Do You Know Where Your Driver Is?

The most common error that I see with failed throws is the bad placement of what Geof Gleeson refers to as the ‘Driver Leg’.  This is the leg that you are powering off the ground with.  For example, in a right-handed Harai Goshi, there’s no question what leg is the driver leg… it’s clearly the only one still in contact with the ground… your left leg.

In a throw like Seoinage, it’s a little more ambiguous, since it’s always not completely clear (both feet being on the ground) - but in a right-handed Seoi, your driver leg is your left leg… as when you complete the throw, the majority of your -drive- is off the left leg.

This is a very useful concept in Judo - and one worth paying attention to.  If you wish to move your uke, you must ‘power off’ of something.  Have you ever tried pushing someone while both of you were in a swimming pool?  Very difficult to push or pull someone if you don’t have a foundation.  The foundation for Judoka is the mat - and the connection is your driver leg.

A common mistake I see is Seoinage into Ouchigari.  Wonderful combination… and if uke is jumping around tori’s attack, then the position is usually a good one for the followup Ouchigari.  But what happens if tori tries switching attacks when uke has merely blocked Tori’s Seoinage attack with the hip?  Let’s imagine this for a moment… Tori has stepped in, and both his feet should be relatively close to uke’s feet.  Uke blocks by pulling his right arm and twisting his hips to ‘bounce’ Tori away… Now comes Tori’s Ouchigari combination…

Anyone see the difficulty yet?  Let’s try a simple experiment - walk over to your refrigerator, and move it.  Yep… just push it an inch or so…  I daresay not a one of you stood as close to your refrigerator as you do to your uke in Seoinage… In fact, if you were truly exerting any power… your body was at a 45 degree angle to the refrigerator, and your feet were rather far away - not close.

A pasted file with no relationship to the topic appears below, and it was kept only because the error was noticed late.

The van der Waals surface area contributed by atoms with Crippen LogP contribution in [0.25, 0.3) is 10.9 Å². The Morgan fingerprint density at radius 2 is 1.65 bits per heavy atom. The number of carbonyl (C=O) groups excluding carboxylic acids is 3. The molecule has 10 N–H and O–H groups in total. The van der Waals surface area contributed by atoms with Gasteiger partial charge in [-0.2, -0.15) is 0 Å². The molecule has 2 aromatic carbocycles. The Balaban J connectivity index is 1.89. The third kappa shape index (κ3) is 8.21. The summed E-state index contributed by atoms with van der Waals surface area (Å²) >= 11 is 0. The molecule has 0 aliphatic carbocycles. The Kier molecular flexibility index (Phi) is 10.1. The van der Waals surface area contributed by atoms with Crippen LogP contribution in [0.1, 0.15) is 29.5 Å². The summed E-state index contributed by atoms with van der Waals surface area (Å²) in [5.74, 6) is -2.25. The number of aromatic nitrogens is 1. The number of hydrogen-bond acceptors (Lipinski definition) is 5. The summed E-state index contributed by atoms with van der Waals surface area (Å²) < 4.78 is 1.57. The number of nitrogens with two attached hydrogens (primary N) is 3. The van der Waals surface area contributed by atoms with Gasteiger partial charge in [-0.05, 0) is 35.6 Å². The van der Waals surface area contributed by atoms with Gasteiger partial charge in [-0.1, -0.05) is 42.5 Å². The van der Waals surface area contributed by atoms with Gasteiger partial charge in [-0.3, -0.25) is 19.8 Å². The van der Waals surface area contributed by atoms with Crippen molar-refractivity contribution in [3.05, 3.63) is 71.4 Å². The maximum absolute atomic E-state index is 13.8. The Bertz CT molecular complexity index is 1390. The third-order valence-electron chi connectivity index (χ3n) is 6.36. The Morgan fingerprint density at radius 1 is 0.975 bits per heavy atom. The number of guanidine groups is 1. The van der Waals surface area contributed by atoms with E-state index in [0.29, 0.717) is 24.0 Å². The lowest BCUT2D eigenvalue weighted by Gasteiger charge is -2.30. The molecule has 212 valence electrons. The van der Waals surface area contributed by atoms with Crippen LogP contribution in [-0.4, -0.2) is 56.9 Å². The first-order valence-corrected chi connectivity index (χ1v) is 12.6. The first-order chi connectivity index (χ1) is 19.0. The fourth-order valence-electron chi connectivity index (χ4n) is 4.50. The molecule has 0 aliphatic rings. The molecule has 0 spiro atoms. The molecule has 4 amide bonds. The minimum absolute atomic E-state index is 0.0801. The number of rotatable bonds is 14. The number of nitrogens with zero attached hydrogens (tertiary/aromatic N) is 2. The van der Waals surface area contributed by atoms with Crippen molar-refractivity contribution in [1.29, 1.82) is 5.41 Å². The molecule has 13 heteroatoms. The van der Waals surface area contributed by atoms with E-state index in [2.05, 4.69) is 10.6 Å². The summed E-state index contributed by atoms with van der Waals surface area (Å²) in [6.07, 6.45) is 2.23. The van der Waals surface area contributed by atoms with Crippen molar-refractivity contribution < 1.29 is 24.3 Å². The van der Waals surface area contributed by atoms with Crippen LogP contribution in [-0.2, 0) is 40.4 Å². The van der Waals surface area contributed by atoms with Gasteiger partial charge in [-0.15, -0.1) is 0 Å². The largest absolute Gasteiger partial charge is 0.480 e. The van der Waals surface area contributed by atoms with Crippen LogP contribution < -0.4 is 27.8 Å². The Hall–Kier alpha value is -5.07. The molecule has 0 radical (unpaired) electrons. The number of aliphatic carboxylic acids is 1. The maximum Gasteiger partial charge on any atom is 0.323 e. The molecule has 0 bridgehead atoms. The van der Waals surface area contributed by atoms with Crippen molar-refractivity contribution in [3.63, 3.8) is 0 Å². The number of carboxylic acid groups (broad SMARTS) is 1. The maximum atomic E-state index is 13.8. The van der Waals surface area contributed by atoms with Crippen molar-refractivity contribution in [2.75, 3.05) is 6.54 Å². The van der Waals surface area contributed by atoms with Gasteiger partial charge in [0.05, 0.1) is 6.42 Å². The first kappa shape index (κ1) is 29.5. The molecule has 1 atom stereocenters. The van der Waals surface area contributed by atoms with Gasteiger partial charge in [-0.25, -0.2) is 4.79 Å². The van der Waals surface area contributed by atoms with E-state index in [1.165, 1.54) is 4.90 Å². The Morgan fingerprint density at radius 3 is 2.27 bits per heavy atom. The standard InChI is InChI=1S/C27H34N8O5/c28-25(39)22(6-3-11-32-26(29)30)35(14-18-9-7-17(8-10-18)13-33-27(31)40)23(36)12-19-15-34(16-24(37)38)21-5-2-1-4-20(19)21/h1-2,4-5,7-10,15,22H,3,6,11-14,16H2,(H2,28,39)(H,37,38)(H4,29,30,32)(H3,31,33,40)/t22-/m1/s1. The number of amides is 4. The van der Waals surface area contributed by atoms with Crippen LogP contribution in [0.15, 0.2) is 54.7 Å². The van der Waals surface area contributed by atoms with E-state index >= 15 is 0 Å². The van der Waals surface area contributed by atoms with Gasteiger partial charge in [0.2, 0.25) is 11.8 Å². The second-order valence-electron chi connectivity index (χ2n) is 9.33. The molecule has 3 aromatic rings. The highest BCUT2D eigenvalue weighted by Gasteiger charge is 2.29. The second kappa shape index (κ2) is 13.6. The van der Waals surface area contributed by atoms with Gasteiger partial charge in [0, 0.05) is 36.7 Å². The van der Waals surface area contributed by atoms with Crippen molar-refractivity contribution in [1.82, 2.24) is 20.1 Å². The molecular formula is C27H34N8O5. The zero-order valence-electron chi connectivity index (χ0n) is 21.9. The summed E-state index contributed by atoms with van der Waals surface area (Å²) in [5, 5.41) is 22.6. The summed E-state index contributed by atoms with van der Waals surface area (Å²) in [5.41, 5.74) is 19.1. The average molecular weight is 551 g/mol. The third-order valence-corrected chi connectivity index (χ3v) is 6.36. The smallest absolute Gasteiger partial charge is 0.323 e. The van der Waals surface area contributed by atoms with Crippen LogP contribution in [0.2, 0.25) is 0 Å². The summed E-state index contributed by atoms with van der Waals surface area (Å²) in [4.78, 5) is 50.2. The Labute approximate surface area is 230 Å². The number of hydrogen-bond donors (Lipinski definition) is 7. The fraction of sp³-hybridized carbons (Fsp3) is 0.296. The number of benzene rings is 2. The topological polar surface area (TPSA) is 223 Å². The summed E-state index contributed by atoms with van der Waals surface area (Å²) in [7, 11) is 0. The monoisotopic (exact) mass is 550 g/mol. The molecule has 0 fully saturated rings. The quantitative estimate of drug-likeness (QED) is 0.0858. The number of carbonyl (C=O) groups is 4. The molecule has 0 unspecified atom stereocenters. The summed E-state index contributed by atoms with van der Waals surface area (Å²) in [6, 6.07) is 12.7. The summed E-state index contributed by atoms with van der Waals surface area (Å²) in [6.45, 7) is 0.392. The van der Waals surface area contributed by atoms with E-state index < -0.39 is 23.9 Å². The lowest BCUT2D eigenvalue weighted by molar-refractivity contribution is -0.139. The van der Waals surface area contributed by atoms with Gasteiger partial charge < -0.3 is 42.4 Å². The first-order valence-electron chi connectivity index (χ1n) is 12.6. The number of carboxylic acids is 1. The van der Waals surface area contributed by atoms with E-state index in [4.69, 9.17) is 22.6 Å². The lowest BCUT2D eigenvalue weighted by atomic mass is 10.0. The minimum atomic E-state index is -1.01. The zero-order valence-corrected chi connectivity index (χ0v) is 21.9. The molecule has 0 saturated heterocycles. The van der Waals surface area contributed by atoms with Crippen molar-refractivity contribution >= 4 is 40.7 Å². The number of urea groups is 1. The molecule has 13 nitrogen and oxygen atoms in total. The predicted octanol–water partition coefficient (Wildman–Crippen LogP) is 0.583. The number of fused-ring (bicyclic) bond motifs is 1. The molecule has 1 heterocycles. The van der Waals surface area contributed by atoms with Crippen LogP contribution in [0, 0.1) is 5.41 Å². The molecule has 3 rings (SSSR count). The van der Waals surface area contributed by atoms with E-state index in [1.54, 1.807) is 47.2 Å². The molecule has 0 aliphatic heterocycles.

When you watch a failed throw… take a look at where the driver leg was placed - you will discover this to be the problem just as often as failed kuzushi.

This concept is also involved in the way Osotogari is usually taught, if you haven’t read my article on the failures of the classical Osotogari, be sure to check it out.

Sometimes though, the problem isn’t with where your driver is placed, but the direction you think is best for throwing.  Most commonly seen in Taiotoshi - the driver is generally outside and in front of Uke’s left foot… where do you think you will have more power?  To the front, where most people try to power their Taiotoshi victim?  Or to your right, which is opposite from your driver leg?

If you think the best direction is to your right - to uke’s right side (or edging into his right corner), rather than uke’s front - you’ve got the right answer!  At least, in my book you have.  As much as possible, you want the throwing action to be opposite from where your driver leg is placed.  That’s how you’re going to develop the power for the throw.